– Rights
• People in poverty need
representation, participation
and voice
– Protection
• Earning power is suppressed
by marginalization and lack
of support systems
– Dialogue
• The only way to solve
problems peacefully
A World in Crisis
• Current world financial meltdown worst since the
Great Depression
• World growth in 2009
will be lowest since the
Second World War
• World trade expected to
contract by 2.8% in 2009
after growing 7.8% annually over the
past three years
The crisis is spreading…
• From largest industrialized nations to emerging
economies to least developed countries
• Beyond the financial markets
– Credit crunch
– Waning consumer and business confidence
– International linkages
• World trade
• Commodity price drops
• Fall off in FDI and
private capital flows
• Remittances falling for first time
in decades
• Drop in development assistance?
…and affecting the real
• Global unemployment in the formal sector could rise to
6.5% this year
– A total of 210 million people out of work
• 77 million workers in developing countries
to be pushed into poverty
• Some hit especially
– Women
– Youth
– Migrants
Case in Point:
Women and the Crisis
• Number of unemployed women will rise by as much as
22 million in 2009
• Women are often regarded as a flexible reserve, to be
drawn into the labour market in upturns and expelled in
downturns - i.e. casual, temporary, contract, and home
• Women concentrated in export-oriented
firms that are exposed to global slowdown
• Shrinking economies and reduced
social protection tend to hit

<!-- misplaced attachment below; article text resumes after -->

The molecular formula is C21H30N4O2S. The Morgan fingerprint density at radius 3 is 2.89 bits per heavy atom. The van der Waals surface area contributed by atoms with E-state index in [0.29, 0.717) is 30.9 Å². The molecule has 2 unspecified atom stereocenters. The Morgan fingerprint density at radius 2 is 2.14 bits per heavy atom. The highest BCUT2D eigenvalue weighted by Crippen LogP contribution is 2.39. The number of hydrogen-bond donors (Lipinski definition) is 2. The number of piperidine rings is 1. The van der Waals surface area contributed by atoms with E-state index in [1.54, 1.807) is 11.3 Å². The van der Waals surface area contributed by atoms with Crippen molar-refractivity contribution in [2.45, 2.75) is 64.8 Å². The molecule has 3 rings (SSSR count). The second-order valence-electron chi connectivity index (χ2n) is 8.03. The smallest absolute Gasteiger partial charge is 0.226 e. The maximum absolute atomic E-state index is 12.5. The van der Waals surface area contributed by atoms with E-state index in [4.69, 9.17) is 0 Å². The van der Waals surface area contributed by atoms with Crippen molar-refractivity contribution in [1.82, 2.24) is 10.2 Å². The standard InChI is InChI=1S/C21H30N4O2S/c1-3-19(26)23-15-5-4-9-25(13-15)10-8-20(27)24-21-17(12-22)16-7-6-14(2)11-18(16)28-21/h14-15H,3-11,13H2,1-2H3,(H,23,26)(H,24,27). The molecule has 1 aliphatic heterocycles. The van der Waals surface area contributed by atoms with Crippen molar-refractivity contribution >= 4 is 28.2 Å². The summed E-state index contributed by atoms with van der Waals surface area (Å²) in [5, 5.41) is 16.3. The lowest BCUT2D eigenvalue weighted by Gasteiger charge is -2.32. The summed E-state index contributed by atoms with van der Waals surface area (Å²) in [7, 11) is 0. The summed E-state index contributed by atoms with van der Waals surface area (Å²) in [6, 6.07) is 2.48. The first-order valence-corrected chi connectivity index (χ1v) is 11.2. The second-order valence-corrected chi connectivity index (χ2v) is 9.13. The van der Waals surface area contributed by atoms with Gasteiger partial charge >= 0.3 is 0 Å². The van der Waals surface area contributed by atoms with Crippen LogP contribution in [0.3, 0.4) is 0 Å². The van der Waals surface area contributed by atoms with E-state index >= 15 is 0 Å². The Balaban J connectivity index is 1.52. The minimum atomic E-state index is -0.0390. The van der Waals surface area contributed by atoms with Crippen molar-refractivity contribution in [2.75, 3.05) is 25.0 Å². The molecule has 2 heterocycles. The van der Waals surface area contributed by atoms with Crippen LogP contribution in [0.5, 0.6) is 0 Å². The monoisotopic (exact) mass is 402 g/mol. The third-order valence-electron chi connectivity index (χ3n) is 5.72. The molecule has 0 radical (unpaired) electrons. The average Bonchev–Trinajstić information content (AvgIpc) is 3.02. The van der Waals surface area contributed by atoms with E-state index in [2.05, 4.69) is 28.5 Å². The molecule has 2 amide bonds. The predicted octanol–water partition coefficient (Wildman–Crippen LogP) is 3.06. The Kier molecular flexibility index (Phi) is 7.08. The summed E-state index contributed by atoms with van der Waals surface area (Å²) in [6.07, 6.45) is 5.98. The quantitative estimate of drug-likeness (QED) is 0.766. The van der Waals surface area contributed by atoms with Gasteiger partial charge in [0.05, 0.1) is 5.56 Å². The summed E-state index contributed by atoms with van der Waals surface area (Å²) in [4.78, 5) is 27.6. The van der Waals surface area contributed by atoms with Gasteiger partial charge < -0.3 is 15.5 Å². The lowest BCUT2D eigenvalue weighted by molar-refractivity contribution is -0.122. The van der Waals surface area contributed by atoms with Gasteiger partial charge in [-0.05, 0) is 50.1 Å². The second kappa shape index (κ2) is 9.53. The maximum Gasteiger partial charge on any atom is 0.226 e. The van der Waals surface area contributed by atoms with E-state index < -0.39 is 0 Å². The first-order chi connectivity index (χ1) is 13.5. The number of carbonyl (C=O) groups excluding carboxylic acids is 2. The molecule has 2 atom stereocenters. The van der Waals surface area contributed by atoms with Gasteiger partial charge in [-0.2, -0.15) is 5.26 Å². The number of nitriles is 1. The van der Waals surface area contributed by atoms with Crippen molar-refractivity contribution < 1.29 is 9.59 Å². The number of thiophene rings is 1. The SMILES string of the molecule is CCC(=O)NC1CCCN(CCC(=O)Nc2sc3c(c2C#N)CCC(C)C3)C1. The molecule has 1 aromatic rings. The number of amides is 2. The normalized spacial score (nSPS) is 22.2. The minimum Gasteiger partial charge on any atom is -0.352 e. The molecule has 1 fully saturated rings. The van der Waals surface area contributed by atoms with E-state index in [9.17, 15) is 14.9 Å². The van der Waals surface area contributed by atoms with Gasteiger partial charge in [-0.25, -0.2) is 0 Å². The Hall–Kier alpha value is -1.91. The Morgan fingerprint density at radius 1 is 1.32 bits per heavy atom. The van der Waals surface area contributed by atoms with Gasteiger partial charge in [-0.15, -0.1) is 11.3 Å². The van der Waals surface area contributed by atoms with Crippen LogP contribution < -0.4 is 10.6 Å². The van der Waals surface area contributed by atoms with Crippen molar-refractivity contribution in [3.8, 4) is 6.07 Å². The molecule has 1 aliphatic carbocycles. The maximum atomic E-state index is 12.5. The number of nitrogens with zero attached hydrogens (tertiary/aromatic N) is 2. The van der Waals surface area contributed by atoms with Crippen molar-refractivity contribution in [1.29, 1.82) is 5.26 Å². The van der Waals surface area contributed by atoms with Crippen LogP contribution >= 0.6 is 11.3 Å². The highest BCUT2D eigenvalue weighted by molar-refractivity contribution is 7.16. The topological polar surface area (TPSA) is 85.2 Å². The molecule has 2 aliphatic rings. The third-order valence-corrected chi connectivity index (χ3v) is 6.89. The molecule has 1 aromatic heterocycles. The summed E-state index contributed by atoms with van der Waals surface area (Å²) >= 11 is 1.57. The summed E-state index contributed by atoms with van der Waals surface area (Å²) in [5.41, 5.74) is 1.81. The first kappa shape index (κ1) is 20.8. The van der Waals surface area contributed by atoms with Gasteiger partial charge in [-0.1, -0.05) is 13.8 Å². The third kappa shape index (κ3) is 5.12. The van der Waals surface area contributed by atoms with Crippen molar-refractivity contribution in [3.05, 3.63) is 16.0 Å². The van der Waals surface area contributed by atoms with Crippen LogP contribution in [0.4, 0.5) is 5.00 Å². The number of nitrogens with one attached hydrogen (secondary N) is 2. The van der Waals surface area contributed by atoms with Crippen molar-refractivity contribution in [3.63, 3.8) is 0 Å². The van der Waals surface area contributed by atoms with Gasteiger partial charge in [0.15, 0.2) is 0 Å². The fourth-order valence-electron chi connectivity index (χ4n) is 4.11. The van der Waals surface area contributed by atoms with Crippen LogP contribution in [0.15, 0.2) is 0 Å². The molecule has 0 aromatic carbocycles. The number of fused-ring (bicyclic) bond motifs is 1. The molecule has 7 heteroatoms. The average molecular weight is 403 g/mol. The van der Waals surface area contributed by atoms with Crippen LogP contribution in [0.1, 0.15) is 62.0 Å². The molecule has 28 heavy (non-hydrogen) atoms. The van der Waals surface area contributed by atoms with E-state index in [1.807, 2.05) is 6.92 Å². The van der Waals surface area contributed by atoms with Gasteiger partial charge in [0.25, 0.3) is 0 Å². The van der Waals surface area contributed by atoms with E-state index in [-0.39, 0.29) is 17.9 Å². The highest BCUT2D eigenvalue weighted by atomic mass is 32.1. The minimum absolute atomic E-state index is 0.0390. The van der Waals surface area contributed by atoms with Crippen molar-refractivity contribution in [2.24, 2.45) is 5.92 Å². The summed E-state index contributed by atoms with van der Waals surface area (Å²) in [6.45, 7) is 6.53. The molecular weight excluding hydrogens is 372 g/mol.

women and children harder
It’s having far-reaching
• Risk of prolonged labour market recession
– Job losers tend to lose skills and get discouraged after one year
of unsuccessful job search
• Rise in informal employment and working poverty
• Threats to social cohesion and stability, public
support for globalization, achievement
of MDG’s
• Sense that innocent victims are hit,
largely because benefits from
earlier growth went mainly to
high-income groups
• A social crisis is at hand
Problem: Unemployment
and informalisation are
difficult to reverse…
Duration of
output recovery
and job market
recovery after the
1991 and 2001
recessions in the
U.S. (in months)
Job Market
Source: Irons, John (2009) 'How long would a job-market recovery take'? , Economic Policy Institute, January 7
Vulnerable employment to
increase by 113 million
Change, in millions, 2007 - 2009
South Asia
Sub-Saharan Africa
S.E. Asia & Pac.
North Africa
Middle East
Cent., SE Eur. & CIS
Lat. Am. & Caribbean
Source: ILO, 2009, Global Employment Trends
Low Unemployment Insurance
coverage in many economies
Share of
workers NOT
Source: IILS estimates based on national statistics. For
Brazil, recipiency rate is taken from Vroman and
Brusentsev (2005), Unemployment Compensation
Throughout the World: A Comparative Analysis, and
applied to the level of unemployment from
the Dec. 2008 Labour Force Survey.
The challenge to be met
• Preventing the financial crisis from becoming a
long-lasting labour market and social crisis
– Averting widespread, major
increases in unemployment
– Avoiding long-lasting
shift to informal work